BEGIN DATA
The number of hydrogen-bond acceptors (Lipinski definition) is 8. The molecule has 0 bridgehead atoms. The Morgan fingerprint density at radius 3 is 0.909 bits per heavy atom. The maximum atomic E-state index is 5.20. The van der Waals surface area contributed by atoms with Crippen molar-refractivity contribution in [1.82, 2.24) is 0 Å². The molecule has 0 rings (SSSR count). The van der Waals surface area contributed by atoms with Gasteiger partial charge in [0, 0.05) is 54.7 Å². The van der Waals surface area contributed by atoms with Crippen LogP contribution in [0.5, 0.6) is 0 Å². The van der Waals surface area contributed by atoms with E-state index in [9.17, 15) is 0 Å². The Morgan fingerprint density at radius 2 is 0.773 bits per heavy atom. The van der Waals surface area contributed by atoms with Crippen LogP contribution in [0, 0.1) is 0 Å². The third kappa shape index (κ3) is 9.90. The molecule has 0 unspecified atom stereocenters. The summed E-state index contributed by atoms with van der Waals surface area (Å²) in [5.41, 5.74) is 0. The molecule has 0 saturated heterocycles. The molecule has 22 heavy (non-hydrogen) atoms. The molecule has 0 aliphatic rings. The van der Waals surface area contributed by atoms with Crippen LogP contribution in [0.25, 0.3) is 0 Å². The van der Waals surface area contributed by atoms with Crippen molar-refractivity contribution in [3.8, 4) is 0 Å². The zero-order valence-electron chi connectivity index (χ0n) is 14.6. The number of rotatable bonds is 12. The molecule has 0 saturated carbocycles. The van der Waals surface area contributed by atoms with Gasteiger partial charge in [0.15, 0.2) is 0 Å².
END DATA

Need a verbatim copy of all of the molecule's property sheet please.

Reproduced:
The number of hydrogen-bond acceptors (Lipinski definition) is 8. The molecule has 0 bridgehead atoms. The Morgan fingerprint density at radius 3 is 0.909 bits per heavy atom. The maximum atomic E-state index is 5.20. The van der Waals surface area contributed by atoms with Crippen molar-refractivity contribution in [1.82, 2.24) is 0 Å². The molecule has 0 rings (SSSR count). The van der Waals surface area contributed by atoms with Gasteiger partial charge in [0, 0.05) is 54.7 Å². The van der Waals surface area contributed by atoms with Crippen LogP contribution in [0.5, 0.6) is 0 Å². The van der Waals surface area contributed by atoms with E-state index in [9.17, 15) is 0 Å². The Morgan fingerprint density at radius 2 is 0.773 bits per heavy atom. The van der Waals surface area contributed by atoms with Crippen LogP contribution in [0, 0.1) is 0 Å². The third kappa shape index (κ3) is 9.90. The molecule has 0 unspecified atom stereocenters. The summed E-state index contributed by atoms with van der Waals surface area (Å²) in [5.41, 5.74) is 0. The molecule has 0 saturated heterocycles. The molecule has 22 heavy (non-hydrogen) atoms. The molecule has 0 aliphatic rings. The van der Waals surface area contributed by atoms with Crippen LogP contribution in [0.25, 0.3) is 0 Å². The van der Waals surface area contributed by atoms with Crippen molar-refractivity contribution in [3.8, 4) is 0 Å². The zero-order valence-electron chi connectivity index (χ0n) is 14.6. The number of rotatable bonds is 12. The molecule has 0 saturated carbocycles. The van der Waals surface area contributed by atoms with Gasteiger partial charge in [0.15, 0.2) is 0 Å².